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I have no problem with an update, per se. I mean, it has been ten years.

 

My problem is this plan to "infuse" Golarion into the core rules, I assume the same way the lore in infused into Starfinder.

 

To me, the biggest turnoff of Starfinder is that the fluff is in many ways inextricably linked to the crunch. As a creative person who writes a lot and likes to feel like I "own" something of my own efforts, I tend not to use pre-published material and find systems where too much fluff is incorporated into the rules to be cumbersome and intrusive. In the case of Golarion, I find the setting occasionally interesting, but largely tedious, and have no interest in core rules that act as a novelization or commercial for same. (I have been vocal on occasion of how much I dislike the name... terrible name for a world.) 

 

LOL - I must have made four or five posts on the Paizo site yesterday, airing this same grip. Doubtless, they will ignore myself and the people who agree with me, and that will likely end my previously long and happy relationship with Pathfinder.

 

Put it this way: one does not go out of one's way to intentionally buy a chocolate chip cookie full of raisins just so one can have the "privilege" of picking them out one by one.

 

 

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13 minutes ago, Bruunwald said:

 

To me, the biggest turnoff of Starfinder is that the fluff is in many ways inextricably linked to the crunch.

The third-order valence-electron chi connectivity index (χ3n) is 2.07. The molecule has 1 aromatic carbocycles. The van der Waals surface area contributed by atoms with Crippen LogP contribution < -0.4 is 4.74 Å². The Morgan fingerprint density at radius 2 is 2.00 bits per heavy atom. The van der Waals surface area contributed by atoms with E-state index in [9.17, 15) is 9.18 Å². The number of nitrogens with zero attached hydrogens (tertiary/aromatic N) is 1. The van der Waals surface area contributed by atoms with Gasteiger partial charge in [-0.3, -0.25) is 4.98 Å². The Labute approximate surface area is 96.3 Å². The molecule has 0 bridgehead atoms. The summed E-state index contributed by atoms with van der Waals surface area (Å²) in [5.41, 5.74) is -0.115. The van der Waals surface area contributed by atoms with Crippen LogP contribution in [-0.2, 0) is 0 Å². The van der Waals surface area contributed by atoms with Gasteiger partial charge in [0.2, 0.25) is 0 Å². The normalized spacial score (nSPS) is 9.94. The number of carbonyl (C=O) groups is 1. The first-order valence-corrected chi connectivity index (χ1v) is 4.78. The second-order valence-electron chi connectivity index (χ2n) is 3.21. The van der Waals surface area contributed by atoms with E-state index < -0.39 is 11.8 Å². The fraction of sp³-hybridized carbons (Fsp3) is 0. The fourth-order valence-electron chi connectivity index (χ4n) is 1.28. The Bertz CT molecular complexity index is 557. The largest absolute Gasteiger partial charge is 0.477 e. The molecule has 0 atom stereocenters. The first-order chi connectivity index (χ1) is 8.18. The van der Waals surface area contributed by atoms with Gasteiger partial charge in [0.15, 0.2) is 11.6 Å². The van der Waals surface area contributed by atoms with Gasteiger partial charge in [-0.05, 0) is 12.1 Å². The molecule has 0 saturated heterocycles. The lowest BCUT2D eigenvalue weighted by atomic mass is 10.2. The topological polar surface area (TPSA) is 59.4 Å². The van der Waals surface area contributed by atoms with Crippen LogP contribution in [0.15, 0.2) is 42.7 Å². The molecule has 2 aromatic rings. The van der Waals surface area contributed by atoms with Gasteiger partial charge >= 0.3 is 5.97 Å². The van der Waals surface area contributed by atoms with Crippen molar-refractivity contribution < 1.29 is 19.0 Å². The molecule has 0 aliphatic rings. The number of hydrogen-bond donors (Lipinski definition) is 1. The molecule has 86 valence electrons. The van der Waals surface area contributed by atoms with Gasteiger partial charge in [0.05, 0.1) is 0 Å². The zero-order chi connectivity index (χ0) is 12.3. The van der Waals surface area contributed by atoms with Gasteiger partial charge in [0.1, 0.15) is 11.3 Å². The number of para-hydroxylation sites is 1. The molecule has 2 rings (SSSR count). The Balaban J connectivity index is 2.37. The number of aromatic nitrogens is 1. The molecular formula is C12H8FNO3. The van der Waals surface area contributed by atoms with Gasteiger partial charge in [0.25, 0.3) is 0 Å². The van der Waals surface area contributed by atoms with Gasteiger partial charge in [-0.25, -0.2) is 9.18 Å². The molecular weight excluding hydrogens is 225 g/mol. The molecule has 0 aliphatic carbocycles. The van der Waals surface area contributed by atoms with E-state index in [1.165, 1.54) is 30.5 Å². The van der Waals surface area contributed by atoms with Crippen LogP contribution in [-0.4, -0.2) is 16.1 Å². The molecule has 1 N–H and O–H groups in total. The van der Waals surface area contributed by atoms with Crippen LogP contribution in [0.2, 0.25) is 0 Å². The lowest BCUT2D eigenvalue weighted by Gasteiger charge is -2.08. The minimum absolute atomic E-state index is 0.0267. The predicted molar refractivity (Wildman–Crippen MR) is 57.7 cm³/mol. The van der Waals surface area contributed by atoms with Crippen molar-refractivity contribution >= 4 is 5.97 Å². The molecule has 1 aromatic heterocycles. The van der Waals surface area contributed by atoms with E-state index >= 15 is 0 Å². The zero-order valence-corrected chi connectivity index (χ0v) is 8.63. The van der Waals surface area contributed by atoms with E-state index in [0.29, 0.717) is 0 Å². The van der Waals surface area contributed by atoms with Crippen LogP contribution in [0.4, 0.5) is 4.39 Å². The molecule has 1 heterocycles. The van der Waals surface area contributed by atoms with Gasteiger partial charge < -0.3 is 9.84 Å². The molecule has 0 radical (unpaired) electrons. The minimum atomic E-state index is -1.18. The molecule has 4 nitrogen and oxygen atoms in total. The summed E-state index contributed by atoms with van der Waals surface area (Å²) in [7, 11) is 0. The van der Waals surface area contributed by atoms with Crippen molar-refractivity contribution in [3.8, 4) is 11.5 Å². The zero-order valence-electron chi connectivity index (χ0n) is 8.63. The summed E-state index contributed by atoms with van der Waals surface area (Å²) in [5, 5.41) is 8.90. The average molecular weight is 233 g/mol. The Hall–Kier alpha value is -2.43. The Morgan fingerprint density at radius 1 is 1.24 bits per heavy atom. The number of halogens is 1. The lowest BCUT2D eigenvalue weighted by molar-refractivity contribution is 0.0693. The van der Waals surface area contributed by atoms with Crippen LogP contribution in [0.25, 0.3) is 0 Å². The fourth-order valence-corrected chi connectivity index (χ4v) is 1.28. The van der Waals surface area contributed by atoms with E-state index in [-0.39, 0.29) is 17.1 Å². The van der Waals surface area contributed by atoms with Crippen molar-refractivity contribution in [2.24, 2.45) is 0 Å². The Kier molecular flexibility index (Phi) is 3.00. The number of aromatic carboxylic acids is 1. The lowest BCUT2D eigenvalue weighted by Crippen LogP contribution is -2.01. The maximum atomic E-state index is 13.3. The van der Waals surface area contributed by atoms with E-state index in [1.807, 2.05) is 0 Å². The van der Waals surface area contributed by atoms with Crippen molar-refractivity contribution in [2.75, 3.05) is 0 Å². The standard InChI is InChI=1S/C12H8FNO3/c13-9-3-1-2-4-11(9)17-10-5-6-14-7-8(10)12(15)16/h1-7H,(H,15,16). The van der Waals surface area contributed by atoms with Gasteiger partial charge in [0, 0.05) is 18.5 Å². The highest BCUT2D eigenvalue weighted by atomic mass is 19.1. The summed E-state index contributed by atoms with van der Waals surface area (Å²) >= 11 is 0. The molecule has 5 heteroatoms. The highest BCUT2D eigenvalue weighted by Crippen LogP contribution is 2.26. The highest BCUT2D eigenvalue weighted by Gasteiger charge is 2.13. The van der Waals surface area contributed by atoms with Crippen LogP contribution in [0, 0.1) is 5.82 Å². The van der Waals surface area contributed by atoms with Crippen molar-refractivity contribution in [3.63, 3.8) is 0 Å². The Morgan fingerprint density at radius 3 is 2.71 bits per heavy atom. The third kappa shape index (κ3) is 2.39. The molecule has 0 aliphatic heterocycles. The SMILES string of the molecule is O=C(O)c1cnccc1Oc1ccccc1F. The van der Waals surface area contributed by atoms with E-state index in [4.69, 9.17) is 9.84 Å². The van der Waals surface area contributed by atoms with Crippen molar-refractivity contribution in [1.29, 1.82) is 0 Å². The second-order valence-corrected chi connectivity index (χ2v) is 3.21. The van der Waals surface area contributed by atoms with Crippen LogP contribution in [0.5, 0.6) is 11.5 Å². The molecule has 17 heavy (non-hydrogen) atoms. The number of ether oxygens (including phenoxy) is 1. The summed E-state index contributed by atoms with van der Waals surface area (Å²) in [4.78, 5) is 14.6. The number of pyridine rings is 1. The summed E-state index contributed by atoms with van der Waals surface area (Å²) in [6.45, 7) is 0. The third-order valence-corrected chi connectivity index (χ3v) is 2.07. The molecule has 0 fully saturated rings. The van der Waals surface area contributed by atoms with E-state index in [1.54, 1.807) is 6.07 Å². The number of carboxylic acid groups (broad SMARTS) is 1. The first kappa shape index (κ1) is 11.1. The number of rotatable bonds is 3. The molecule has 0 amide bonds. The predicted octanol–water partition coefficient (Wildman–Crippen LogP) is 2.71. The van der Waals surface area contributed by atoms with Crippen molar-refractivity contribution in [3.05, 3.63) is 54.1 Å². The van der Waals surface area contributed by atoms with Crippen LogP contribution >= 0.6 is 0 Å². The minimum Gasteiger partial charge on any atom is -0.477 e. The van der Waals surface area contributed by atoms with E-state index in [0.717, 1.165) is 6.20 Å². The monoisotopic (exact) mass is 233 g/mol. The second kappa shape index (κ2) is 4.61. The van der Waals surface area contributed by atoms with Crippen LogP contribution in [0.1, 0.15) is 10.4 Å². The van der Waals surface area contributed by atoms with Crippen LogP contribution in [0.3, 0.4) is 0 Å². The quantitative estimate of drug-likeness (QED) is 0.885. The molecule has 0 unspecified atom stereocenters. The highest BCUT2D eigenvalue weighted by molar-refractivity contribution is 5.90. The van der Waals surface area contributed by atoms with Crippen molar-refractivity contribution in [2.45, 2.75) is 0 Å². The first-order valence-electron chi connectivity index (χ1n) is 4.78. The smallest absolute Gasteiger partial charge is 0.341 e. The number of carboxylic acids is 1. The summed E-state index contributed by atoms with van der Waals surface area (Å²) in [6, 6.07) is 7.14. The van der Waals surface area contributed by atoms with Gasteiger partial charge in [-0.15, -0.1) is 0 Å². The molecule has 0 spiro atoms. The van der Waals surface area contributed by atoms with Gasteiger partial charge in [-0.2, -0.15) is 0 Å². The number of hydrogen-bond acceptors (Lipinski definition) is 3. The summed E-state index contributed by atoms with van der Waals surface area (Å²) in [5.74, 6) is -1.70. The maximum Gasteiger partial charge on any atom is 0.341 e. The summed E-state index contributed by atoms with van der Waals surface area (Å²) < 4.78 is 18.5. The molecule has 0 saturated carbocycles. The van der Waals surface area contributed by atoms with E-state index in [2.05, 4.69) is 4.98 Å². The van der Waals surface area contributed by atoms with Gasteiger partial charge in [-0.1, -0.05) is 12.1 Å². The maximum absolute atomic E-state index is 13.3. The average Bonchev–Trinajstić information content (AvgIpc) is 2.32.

I'm not sure I get what you mean about this.

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49 minutes ago, Pingo said:

 

Wow, I did not know that. After you posted I checked dates and 4e came out in ‘08 (good lord, that long ago?) and Pathfinder came out in ‘09 (as rcently as that?).

 

We’re currently looking over the Starfinder players’ book and seeing some intriguing possibilities.

 

Yes.  I didn't realize there was over a full year between 4e and Pathfinder...

 

3.5e was so well loved, and as SamuraiJack mentioned 4e played so much like a video game, the community revolved.

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My group will get the new edition, and moving forward will likely switch to it for new games. My Homebrew game will remain Pathfinder 1st edition. It sterted as 3.0, then 3.5 and then Pathfinder. There was not a lot of conversion needed but enough that I don't want to have to do it again. If the New edition is vastly superior then that will probably be our go to fantasy system.